Andersen hints the sudden rush to erase Diana from history comes her funeral where her brother famously made his eulogy criticizing the royal family. During this speech, he vowed that the princes' "blood family" would guide them just as much as Diana had. This comment raised the alarm for members of the royal family since following the funeral calls were vetted by the palace to the princes and the princes were spending more time doing things the upper classes did in comparison to the experiences Diana tried to give the boys when she was alive.

Over the years, the attempts to erase Diana's memory continue with Andersen saying the royal family purposely avoid mentioning her. There has been criticism towards the royal family over this and Andersen says her actions seem to support the negative reactions towards the queen. Her decisions to reject Diana tributes only have given more evidence to her critics.

He hints that this could be due to Charles and Camilla. There have been plenty more ways the royal family tries to erase Diana from history, but Andersen says it can't be completely done since Diana's death almost brought down the entire monarchy. The queen still remembers what happened in 1997 and is absolutely 100% careful to never say anything wrong about Diana to the public as well as around William and Harry.

Camilla, the Duchess of Cornwall

Andersen dedicates quite a lot of the book to Camilla and her impact on the monarchy. The picture he paints is very negative which shows a manipulative woman who is good a playing to the camera and exerting her influence over Prince Charles. Yet no matter how much she climbs, she often is reminded where she really ranks in the family and how Elizabeth truly perceives her.

1. Camilla's role in William and Kate's 2007 break up

This claim may not seem too surprising since the tabloids and press often talk about Camilla's jealousy towards Kate. This point is one Andersen often talks about when he was promoting Game of Crowns. Andersen does mention that Camilla liked Kate and even admired her. However he quickly points out that Camilla can be quite a snob.

While she was nice to Kate, she felt she was good enough for Prince William particularly due to her family's working class history. Camilla felt William could do better than Kate and marry someone from an aristocratic family or rather someone from the aristocratic friends Camilla and Charles have. This is something she had been campaigning for years and felt it was her duty to William.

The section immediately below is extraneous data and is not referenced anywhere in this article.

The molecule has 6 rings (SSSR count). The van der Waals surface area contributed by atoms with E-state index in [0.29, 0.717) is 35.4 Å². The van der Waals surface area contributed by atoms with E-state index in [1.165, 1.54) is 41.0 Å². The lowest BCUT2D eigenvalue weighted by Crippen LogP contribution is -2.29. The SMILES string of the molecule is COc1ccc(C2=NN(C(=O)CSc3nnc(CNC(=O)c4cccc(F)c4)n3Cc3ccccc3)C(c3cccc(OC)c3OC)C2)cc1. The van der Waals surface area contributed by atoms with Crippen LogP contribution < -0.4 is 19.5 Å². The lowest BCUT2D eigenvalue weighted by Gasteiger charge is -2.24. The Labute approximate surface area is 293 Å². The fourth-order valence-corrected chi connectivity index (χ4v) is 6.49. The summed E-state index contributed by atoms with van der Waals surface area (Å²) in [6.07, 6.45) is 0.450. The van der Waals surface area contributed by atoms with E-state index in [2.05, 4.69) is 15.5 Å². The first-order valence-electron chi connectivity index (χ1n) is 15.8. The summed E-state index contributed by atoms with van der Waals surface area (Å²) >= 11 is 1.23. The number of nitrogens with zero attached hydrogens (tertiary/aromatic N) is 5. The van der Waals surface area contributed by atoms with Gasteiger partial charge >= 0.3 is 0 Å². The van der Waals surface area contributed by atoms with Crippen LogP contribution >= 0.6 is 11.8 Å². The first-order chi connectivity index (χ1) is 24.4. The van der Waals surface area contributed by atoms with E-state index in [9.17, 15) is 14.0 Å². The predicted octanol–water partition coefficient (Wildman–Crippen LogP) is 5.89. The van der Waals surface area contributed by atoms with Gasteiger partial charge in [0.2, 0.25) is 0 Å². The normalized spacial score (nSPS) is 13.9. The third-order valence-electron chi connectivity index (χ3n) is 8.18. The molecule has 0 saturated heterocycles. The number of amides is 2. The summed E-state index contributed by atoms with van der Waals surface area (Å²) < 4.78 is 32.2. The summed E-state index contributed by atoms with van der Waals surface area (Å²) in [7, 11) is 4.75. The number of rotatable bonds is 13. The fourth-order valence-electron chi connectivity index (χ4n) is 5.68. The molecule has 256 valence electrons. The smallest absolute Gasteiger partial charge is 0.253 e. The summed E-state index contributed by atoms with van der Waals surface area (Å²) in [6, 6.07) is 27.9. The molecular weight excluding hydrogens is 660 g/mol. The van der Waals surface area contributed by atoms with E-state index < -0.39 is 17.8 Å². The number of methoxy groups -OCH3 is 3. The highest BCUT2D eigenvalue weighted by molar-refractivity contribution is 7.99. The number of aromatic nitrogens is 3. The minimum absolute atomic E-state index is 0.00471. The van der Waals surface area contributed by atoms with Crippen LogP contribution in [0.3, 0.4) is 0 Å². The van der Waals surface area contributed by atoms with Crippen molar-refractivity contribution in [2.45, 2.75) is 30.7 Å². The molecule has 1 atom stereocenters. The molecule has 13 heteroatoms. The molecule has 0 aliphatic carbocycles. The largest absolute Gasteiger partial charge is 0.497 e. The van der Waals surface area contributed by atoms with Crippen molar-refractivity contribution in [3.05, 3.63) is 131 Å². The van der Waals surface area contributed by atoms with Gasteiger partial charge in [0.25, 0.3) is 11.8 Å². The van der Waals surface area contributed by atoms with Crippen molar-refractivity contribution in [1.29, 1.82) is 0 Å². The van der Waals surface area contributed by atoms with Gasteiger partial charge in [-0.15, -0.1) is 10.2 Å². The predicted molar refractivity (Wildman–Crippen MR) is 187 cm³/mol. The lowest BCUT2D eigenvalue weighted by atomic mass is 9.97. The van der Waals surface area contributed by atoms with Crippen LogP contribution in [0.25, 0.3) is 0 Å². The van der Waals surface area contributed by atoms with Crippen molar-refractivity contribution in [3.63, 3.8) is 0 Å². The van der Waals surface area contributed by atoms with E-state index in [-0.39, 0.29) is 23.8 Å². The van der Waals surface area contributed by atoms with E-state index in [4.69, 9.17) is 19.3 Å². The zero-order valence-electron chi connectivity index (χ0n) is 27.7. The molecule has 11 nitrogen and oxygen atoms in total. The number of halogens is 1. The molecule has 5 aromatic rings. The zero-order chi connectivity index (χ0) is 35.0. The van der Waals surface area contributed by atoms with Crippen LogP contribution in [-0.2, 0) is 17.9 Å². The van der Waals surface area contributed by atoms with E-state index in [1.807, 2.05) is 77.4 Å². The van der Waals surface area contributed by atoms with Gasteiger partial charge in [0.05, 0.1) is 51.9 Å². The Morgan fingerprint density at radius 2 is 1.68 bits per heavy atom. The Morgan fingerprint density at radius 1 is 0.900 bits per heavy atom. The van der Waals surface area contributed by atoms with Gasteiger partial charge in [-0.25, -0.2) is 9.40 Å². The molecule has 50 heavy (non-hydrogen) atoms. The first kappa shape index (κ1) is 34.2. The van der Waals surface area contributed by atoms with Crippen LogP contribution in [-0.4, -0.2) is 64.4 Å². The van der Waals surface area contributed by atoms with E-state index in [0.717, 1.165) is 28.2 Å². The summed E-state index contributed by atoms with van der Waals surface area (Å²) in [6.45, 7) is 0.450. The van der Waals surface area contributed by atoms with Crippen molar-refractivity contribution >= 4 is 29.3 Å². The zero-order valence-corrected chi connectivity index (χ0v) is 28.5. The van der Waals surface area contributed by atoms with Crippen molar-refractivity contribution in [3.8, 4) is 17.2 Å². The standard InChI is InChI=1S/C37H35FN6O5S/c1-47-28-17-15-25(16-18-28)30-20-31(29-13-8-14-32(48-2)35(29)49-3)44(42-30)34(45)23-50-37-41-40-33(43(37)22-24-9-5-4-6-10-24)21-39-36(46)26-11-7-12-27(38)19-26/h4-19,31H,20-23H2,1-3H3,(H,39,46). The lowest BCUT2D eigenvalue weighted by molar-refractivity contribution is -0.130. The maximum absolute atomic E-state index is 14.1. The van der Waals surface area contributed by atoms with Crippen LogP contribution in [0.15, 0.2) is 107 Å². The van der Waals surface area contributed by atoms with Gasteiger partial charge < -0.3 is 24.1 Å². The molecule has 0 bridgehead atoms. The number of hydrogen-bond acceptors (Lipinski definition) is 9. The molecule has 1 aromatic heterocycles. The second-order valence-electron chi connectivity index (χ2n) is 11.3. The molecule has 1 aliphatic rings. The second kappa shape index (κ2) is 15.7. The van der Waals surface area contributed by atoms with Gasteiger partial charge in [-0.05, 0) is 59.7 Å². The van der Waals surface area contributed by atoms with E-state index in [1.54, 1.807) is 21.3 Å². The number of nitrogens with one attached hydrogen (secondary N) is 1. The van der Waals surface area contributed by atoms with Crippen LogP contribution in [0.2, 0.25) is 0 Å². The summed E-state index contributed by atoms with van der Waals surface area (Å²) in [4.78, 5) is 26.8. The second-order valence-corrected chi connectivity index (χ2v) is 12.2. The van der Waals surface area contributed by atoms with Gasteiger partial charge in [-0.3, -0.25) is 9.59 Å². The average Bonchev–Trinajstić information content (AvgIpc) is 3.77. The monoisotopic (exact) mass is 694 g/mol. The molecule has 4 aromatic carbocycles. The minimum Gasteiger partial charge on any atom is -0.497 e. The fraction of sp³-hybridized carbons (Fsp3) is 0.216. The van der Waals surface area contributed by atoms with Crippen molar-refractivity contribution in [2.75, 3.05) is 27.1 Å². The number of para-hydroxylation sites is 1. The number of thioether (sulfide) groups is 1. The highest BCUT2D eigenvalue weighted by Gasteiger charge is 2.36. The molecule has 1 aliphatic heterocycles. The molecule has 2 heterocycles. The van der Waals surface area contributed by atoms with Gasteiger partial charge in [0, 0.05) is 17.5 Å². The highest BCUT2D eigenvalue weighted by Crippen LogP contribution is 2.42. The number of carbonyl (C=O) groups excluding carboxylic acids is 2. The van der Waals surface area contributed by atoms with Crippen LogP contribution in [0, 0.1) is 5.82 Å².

Although Camilla might have admired Kate, Andersen says Camilla often felt threatened by Kate and was jealous of her. He particularly cites this in occasions where Kate wasn't invited. One was Camilla's 2005 wedding to Prince Charles where Andersen quotes a long time friend's answer to why Kate wasn't invited to the wedding. By 2007, William wasn't sure what to do about his relationship with Kate so he naturally went to his father for advice. Prince Charles advised him to break off the relationship now rather than keep Kate waiting around for him to be ready.

So how does Camilla fit into this break up? Well Prince Charles didn't know what to say to William. Before he gave his opinion, he asked Camilla for advice. This is something he often does throughout the course of their relationship on everything.

By this time, Camilla was disgusted with how much attention William and Kate's relationship was getting and immediately jumped on the opportunity to break them up. She just told Charles that this was the smartest choice to make. Charles was reluctant about telling William to break up with Kate. He did like Kate and was often her biggest supporter in the royal family. However he succumbed to Camilla's influence and told William his opinion which lead to the couple breaking up for a short time.

2. Camilla chose Diana for Charles.

Camilla didn't just give Charles opinion on important matters. Andersen says she actually recommended her archrival Diana to Charles as a wife. When it came time for Charles to think about settling down, he asked Camilla and his other mistress Lady Dale Tryon or "Kanga" for help finding a proper wife for the future king.

The two women met up at Bolehyde Manor and began brainstorming a list of suitable choices for Prince Charles. They each came up with three names and Diana's name was the only one that they were both able to agree on. Tryon recalled the conversation, saying that Camilla told her she thought Diana looked frightened, but she didn't look like she would create any trouble.

Andersen goes over some of the qualifications Camilla, Lady Dale Tyron used to help figure out who was best for the job as well as how Diana fit those qualifications. Once a decision was made, they gave their choice to Prince Charles. Soon after that Diana began appearing on the royal calendar with the first royal date soon after the list.